Why should I get the vaccine if I am not high-risk for COVID-19 complications?
Limited data suggests that vaccines can help protect against asymptomatic transmission. Vaccination not only protects from infection, but it might also help protect close contacts, such as parents, grandparents, children, and other family members and friends that may be at a higher risk for severe COVID infection. Vaccination may also be required by other countries to travel.
What are the main COVID-19 variants and how well do the vaccines work against them?
B.1.1.7 was first identified in the United Kingdom. Moderna and Pfizer reportedly work well against this variant.
P.1 was first identified in Brazil. Moderna and Pfizer vaccines are less effective against this variant, but reportedly still offer some protection.
B.1.351 was first identified in South Africa. This variant has caused the most concern because it appears that all of the vaccines are less effective against it. Moderna, Pfizer, and JJ/Janssen are all working on a booster shot. Moderna and Novavax are also working on a strain-specific multivalent vaccine to address variants.
Were aborted fetal cells used to produce the vaccines?
Some vaccine makers have used fetal tissue during the past 50 years. However, with the advent of newer technologies, many companies no longer do this. JJ/Janssen said it used fetal cell lines in vaccine production. Moderna and Pfizer have said they did not.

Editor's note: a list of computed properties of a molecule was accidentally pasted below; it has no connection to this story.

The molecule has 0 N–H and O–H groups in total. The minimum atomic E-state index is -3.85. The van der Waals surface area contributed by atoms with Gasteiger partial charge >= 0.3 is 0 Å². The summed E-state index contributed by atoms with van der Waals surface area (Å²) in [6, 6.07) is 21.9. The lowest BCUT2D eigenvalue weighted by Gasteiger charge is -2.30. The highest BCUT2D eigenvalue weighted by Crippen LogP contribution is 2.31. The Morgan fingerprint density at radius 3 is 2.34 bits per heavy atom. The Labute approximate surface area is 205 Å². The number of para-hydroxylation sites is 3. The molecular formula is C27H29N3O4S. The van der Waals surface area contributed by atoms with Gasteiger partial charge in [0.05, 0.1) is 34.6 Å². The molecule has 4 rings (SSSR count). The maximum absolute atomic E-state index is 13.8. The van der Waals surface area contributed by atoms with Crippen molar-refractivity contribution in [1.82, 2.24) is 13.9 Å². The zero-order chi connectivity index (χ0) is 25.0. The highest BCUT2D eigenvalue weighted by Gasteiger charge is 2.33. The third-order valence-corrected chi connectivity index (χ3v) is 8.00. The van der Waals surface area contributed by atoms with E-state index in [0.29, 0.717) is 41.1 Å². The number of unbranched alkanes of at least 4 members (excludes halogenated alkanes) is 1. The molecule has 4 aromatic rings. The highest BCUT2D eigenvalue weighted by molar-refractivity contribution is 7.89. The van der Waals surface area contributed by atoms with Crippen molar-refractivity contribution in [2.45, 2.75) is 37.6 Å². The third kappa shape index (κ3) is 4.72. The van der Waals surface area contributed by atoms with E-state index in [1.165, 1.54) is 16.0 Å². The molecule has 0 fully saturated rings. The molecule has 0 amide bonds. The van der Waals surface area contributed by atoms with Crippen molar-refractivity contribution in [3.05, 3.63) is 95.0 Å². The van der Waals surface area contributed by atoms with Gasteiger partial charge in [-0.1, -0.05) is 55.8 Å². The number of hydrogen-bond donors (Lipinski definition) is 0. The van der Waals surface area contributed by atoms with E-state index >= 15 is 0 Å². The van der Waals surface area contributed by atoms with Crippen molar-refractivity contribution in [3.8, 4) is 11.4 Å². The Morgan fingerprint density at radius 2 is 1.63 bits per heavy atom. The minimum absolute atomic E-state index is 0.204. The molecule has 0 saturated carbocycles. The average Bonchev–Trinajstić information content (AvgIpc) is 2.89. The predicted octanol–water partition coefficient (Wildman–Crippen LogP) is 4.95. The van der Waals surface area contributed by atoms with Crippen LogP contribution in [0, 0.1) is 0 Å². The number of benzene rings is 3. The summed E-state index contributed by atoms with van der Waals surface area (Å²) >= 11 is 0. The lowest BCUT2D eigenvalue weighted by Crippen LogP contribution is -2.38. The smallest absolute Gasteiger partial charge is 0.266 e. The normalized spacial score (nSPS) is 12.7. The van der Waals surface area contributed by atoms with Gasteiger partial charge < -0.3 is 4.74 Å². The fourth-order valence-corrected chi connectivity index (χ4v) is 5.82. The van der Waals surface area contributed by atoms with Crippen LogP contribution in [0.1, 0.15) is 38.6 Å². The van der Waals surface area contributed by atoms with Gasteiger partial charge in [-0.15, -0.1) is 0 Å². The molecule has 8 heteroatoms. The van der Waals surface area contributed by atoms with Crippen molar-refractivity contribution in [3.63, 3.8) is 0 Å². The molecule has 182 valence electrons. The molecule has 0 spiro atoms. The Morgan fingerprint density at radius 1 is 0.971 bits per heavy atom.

The Moderna and Pfizer vaccines have been endorsed by the Christian Medical and Dental Association, Catholic Medical Association, American College of Prolife Obstetricians and Gynecologists, and American College of Pediatricians. For more information, visit the Charlotte Lozier Institute website.
Here we present the current scientific understanding for Frequently Asked Questions regarding COVID-19 vaccination. This is not medical advice and not intended to provide information about any particular medical presentations or conditions. Before making any medical decisions for you or your loved ones, it is recommended that you first consult with your medical professional.
Other COVID-19 Questions
What will the classroom experience look like? Will social distancing, wearing a cloth face covering, and remote learning still be a component of the experience?
Public health officials credit adherence to physical distancing and mask wearing as key components to curbing community transmission along with vaccination. Continued social distancing protocols are anticipated and will be contingent upon available protections against continued community spread, including among other things reaching signs of immunity, social distancing, sanitization, and face coverings. Increased detail will be provided as we approach the Fall semester and specific guidelines are outlined.
Will large gatherings/meetings be permitted?
It is expected that gathering sizes will still be capped as continued social distancing protocols are anticipated. We expect that gathering protocols will incorporate available protections against continued widespread transmission of viruses. Increased detail will be provided as we approach the Fall semester and specific guidelines are outlined.
Will I still be able to work from home?
Continued social distancing protocols are anticipated and will incorporate available protections against continued widespread transmission of viruses. This will determine whether a staged return of employees is necessitated with continued work from home. Increased detail will be provided as we approach the Fall semester and specific guidelines are outlined.